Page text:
Back in the satanic sphere he sings a splendid Scintille, diamante before he is elevated to Valhalla and presents Wotan as a bel canto god, noble and youthful.

When I reviewed the Glyndebourne Tristan on DVD less than a year my only objection against Pape’s Marke was that he sounded too youthful. This didn’t disturb me on this recital – on the contrary he only sounds warm and human in his anger, disappointment and sorrow. He certainly belongs among the greatest interpreters of the role on disc, in company with Kurt Moll, Martti Talvela, Matti Salminen and Hans Sotin.

In the two Rubinstein arias he confirms that his is the probably most beautiful bass voice currently before the public. This is marvellous singing without any signs of strain even at the powerful climax in the second aria. The same dramatic intensity characterises the Rusalka aria, which I am going to return to many times in the future.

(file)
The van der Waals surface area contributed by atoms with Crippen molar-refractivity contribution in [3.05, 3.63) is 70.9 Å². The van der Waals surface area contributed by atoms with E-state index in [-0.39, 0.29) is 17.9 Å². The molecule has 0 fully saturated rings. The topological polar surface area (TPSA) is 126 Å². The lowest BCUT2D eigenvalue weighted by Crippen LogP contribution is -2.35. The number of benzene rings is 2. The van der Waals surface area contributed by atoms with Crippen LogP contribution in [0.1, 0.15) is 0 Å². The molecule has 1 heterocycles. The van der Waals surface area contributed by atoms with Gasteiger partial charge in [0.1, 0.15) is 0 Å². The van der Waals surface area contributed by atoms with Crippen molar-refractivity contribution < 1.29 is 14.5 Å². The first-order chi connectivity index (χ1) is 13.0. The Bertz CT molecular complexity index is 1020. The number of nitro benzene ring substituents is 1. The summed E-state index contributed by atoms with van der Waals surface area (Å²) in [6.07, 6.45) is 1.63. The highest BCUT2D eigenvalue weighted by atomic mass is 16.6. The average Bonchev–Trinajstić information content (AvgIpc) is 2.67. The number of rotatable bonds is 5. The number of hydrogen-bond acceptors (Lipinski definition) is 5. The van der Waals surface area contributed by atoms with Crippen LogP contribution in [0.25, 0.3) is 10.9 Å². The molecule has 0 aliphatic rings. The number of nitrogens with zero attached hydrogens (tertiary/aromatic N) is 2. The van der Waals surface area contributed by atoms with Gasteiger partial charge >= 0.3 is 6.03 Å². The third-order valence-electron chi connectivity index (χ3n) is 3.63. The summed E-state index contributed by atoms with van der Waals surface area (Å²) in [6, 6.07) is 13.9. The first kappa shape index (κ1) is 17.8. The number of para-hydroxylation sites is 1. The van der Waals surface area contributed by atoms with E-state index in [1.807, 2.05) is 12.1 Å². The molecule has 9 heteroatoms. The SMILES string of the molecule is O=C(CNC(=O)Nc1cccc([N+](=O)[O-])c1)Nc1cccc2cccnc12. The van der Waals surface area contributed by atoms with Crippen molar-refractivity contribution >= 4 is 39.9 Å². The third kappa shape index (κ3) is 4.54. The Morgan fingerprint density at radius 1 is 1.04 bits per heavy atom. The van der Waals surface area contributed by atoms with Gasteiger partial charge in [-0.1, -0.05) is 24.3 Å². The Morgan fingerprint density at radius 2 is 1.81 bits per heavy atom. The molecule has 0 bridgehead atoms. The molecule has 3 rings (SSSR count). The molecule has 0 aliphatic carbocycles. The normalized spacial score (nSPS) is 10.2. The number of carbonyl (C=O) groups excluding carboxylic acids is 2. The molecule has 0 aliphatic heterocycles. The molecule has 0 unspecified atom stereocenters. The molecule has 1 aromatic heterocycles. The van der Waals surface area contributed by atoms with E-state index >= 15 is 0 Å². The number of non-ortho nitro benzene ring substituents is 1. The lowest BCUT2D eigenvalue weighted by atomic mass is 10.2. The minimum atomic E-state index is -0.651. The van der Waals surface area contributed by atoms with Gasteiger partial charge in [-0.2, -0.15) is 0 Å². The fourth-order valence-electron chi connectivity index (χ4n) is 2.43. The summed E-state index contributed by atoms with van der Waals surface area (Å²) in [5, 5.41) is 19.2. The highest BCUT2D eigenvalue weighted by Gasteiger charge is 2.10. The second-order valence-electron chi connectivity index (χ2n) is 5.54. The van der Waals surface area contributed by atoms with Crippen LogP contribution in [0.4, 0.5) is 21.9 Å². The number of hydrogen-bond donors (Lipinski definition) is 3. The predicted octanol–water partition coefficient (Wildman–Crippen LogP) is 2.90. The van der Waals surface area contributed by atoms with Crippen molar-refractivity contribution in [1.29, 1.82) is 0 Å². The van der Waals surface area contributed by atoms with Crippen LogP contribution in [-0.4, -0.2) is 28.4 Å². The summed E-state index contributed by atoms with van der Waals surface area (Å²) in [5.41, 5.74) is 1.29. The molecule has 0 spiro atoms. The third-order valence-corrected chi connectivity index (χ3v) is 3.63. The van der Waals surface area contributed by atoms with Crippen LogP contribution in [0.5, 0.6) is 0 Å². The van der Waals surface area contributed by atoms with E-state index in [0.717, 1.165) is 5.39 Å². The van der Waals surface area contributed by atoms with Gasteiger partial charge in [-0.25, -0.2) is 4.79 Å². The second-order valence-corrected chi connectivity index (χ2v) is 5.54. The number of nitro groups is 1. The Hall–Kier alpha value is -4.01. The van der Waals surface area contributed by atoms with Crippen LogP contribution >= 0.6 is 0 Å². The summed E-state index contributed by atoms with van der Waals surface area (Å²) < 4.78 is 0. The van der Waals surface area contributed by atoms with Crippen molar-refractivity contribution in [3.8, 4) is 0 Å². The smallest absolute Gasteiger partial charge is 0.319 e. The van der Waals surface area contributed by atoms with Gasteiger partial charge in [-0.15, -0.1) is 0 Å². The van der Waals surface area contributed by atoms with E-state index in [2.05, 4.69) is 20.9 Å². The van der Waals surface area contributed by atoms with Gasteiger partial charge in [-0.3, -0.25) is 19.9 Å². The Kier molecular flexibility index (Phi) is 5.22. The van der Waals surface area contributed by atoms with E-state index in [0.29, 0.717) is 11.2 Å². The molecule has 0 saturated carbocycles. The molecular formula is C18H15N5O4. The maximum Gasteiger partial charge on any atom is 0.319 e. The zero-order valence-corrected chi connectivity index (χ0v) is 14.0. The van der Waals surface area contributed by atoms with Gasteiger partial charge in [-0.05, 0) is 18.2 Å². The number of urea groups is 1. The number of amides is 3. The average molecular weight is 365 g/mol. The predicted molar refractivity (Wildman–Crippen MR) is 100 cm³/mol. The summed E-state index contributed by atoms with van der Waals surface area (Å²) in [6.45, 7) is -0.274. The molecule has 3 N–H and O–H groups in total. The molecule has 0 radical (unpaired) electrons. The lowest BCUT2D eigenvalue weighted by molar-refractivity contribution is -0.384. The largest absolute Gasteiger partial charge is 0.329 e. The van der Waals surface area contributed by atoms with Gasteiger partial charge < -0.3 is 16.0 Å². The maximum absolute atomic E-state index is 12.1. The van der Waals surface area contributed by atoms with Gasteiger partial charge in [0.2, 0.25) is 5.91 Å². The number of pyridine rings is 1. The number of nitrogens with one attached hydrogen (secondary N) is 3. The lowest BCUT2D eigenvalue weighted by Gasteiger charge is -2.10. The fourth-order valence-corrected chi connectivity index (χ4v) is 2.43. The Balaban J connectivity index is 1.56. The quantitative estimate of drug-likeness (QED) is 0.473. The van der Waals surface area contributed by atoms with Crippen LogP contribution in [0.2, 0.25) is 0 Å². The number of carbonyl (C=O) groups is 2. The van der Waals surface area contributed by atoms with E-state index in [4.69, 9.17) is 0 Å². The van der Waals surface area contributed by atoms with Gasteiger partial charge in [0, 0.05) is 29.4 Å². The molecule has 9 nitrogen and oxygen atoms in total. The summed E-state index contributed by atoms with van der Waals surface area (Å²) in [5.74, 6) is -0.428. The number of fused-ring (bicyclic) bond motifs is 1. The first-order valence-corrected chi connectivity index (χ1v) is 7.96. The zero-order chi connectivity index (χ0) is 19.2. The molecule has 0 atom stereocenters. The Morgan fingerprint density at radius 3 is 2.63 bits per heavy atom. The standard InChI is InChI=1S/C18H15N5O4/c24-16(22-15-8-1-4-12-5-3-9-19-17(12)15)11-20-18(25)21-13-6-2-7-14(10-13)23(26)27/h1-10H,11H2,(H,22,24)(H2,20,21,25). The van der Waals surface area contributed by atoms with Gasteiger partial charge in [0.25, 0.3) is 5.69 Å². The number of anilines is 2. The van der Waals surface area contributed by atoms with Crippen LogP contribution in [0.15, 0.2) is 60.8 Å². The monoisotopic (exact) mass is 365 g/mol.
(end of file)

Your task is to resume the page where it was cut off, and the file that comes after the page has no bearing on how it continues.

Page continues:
In the final number he is back on an earthly throne again and depicts that other great operatic autocrat in the same vein as Filippo: inward and recessed but with deep involvement and expression. He reminds me a little of my first Boris Godunov on records, the Finnish bel canto bass Kim Borg. Carl-Johann Winkler, member of Dresdner Kreuzchor, sings Fyodor’s brief part rather well.

Sebastian Weigle is rapidly becoming an eminent recording conductor and his flexible conducting of the superb Staatskapelle Dresden – and in two numbers Staatsopernchor Dresden – is a further feather in his cap. The recording can’t be faulted. The booklet has texts and translations and an essay on René Pape but no notes on the music, which is a pity considering that there are some of the numbers here are off the beaten track.

Just a few months ago I reviewed the bass Erwin Schrott’s debut recital on the same label in very positive terms. Here Deutsche Grammophon have come up with another outright winner.

Göran Forsling